A crazy country, choking air, polluted hearts, treachery. Treachery and treason.”
– Naguib Mahfouz
Amanah Communications Director Khalid Samad is mistaken. If Dr Mahathir Mohamad returns to the UMNO-BN fold for whatever reason after the next general election, it would not be a betrayal to Pakatan Harapan.
The only betrayal would be that which Harapan commits to the opposition voting public. However, there would be neither any sting nor moral condemnation to that betrayal because most Harapan supporters welcome the alliance with the former UMNO President and Prime Minister. While I have argued that this is a Hobson’s choice of the opposition’s making, any attempt to minimise such betrayal is unwarranted and honestly self-aggrandising.
Mind you, this is not a jab at Khalid whom I think is an honourable politician – a trait lacking in the current political leadership – but rather a rejoinder that “betrayal” of any kind in the current political climate is meaningless.
So what if Bersatu, Mahathir or any other politician betrays Harapan? This is a single-issue election – the wrong issue in my opinion – which means the current UMNO grand poohbah is vanquished or he is not. The best-case scenario if the opposition fails in that endeavour is that it retains Selangor and Penang.
While I have no doubt that opposition political strategists are working that angle (retaining Selangor and Penang at all cost), the real issue is whether Mahathir and Bersatu can deliver. If he cannot, and if the opposition loses support from their base, then the real question is, will Harapan cling on to the former Prime Minister?
But you ask, why are the stakes so low? Well, the stakes are low because even if Najib wins and this kleptocrat prevails, it would not be as if the sky will come tumbling down. We have endured a corrupt kleptocracy for decades and many would argue that we as a people, despite the overt systemic discrimination, have thrived.
I have argued numerous times of the futility of this strategy – “And right here is the problem for the opposition because this is really is what most voters who vote Barisan National think. Through the decades, despite all the corruption scandals, the sustained attacks against independent institutions, the slow process of dismantling our individual rights, Malaysia, in the words of Josh Hong, ‘for all its flaws, Malaysia remains a prosperous, relatively efficient and economically vibrant country.’”
Besides, the history of Harapan is littered with betrayals that most opposition supporters have accepted. Harapan has always managed to find allies – maybe except PSM – that they managed to do business with, who eventually betrayed the opposition alliance.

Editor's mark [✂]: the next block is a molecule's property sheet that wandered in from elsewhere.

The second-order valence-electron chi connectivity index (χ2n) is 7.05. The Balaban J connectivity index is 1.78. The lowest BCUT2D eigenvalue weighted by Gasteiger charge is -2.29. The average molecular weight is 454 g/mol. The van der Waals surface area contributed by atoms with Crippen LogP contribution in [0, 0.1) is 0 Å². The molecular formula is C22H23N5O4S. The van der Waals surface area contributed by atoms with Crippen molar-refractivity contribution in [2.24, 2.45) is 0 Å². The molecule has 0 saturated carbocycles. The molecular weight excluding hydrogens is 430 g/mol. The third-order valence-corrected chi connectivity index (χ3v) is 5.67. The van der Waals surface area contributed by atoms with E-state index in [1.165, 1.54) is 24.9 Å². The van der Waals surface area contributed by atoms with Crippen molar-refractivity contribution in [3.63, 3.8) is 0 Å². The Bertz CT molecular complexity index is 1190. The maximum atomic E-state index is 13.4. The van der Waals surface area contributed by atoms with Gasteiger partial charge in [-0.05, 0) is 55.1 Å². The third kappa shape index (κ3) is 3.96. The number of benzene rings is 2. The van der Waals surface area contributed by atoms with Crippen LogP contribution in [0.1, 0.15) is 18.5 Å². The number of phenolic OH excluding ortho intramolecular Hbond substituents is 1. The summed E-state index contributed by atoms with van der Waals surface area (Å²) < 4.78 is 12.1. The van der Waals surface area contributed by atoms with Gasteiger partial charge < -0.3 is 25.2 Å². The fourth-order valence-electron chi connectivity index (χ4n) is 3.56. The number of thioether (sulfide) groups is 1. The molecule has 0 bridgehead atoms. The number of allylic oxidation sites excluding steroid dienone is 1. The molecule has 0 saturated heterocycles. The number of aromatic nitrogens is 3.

I would argue that the opposition is extremely comfortable with betrayals. How many political operatives, political entities and the rest of the flotsam and jetsam of establishment politics have betrayed the opposition? Honestly, I have lost count.
And let us be honest. The opposition was not fooled because they were naive. The reality is that the opposition has never met a political outfit or personality that was anti-Najib that they did not have use for, until ultimately, they were betrayed because they were outplayed.
No cohesive platform
I am not making the argument that disparate interests should not attempt to come together but rather, the opposition has never really made an attempt to work together in an honest way. There was never any attempt to form a cohesive ideology or a platform that honestly addressed the agendas that opposing interests brought to the table. There were always these piecemeal efforts to bury the political and/or ideological differences and shoe horn everything into the “save Malaysia” narrative.
Moreover, many opposition supporters were comfortable with this. I would argue that these “betrayal” narratives sustained the opposition when things fell apart because of their own ineptness. “We were betrayed” when it should be “we should never have been in this position in the first place”.
Meanwhile, the UMNO regime has its own cries of betrayal. The urban demographic has betrayed them. Former members have betrayed them. With UMNO, it goes further. Betrayals are not just against the political party. Betrayals are against race and religion. This is why I suppose Bersatu is attempting the same strategy.
I mean take a look at what Bersatu Youth chief Syed Saddiq Abdul Rahman says while describing the current UMNO grand poohbah as the “Malay race’s number one enemy” – “Pawning the interests of the Malays by giving mega contracts to communist China while we have to shoulder the debts amounting to billions of ringgit.”
I made my stand on this issue of the PRC deals clear here – that pro-opposition rhetoric consists of furthering the narrative that China is taking advantage of the natives and the country is being sold piece by piece to a foreign power to settle Najib’s debts. While my disdain for Najib administration is well-documented (by me, mostly), making the argument that these China deals have no credibility merely because they come from the Najib regime is disingenuous.”
So, sit back and enjoy the show. Nobody is going to betray the opposition because nobody was loyal to the opposition in the first place. PAS will eventually engage in three-concerned fights with its former allies because they have a new sugar daddy. I am sure there will be defections on both sides in the upcoming general elections.
Betrayals will be rife and teeth gnashed, but ultimately the losers will not be the urban demographic but the “lower classes” that many politicians and analysts are banking on to save the opposition.
The only gun pointed at anyone is the one pointed at the marginalised communities here in Malaysia, and they know that that gun will be passed to anyone who claims the throne of Putrajaya.
S THAYAPARAN is Commander (Rtd) of the Royal Malaysian Navy.